An international event for genealogists interested in Irish research, the 3rd Irish Genealogical Congress will keep you up to date on the most recent developments in Irish genealogy.

35. IRLGEN Family History Project -
http://www.bess.tcd.ie/roots_ie.htm
The IRLGEN Project, developed at Trinity College in Dublin, organizes and archives materials relating to family history and genealogical research in Ireland. A great place to look for resources, research methods, and links, this is the place to start when doing Irish genealogical research.

36. Genealogical Guide to Ireland -
http://www.bess.tcd.ie/irlgen/genweb2.htm
Part of the IRLGEN Project, this is an index to the list of resources, complete with a "get started guide" for the beginning genealogist as well as useful links in locating additional material.

37. Index to Irish Genealogy Guide -
http://www.bess.tcd.ie/irlgen/links.htm
Part of the IRLGEN Project, this alphabetical index to the genealogical guide helps beginning researchers to locate records faster and more efficiently.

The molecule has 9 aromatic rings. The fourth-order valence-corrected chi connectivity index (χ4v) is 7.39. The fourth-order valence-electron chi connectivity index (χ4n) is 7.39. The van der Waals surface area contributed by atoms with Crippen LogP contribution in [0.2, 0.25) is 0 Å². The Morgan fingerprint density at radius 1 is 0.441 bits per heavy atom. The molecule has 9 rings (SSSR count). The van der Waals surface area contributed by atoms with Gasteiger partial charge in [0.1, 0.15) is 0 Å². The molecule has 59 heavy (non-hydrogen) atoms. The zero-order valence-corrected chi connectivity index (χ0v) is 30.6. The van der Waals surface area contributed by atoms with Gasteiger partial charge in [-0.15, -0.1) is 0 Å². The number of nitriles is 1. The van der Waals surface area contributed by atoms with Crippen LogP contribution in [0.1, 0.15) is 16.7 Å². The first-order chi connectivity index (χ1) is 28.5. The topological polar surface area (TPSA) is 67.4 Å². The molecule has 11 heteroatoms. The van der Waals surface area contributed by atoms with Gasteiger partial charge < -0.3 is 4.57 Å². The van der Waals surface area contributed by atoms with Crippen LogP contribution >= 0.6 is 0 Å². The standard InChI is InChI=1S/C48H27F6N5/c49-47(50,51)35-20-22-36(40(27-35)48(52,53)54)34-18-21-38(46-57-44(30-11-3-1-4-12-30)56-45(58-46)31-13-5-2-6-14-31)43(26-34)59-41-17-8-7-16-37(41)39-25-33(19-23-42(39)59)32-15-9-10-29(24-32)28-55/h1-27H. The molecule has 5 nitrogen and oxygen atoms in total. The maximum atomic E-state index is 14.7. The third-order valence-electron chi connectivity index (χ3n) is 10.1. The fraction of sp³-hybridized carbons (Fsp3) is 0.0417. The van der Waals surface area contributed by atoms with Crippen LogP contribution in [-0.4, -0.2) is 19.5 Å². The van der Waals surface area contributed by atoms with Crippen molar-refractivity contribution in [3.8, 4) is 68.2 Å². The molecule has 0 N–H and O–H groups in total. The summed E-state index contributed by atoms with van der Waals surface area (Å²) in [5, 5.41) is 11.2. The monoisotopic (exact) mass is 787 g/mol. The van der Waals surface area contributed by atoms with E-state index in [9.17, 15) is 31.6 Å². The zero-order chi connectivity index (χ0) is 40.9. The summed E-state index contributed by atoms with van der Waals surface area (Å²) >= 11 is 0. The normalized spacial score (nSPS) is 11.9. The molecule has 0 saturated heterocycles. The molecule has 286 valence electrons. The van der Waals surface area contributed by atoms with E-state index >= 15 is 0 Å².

38. Sources (by era) -
http://www.bess.tcd.ie/irlgen/sera.htm
Separated by era, this index maintained by IRLGEN directs you to speciWc records for each time period. It names various substitutes for lost census and parish registers, and as such is an invaluable source for locating replacement records.

39. A-Z of British Genealogical Research -
http://midas.ac.uk/genuki/big/EmeryPaper.html
An alphabetical dictionary and explanation of genealogical terms, this guide helps you to understand which records are worth searching and how to utilize them. It covers everything from abbreviations to heraldry to handwriting, and even includes a wish list of resources we would like to have available for British genealogical research. Absolutely invaluable!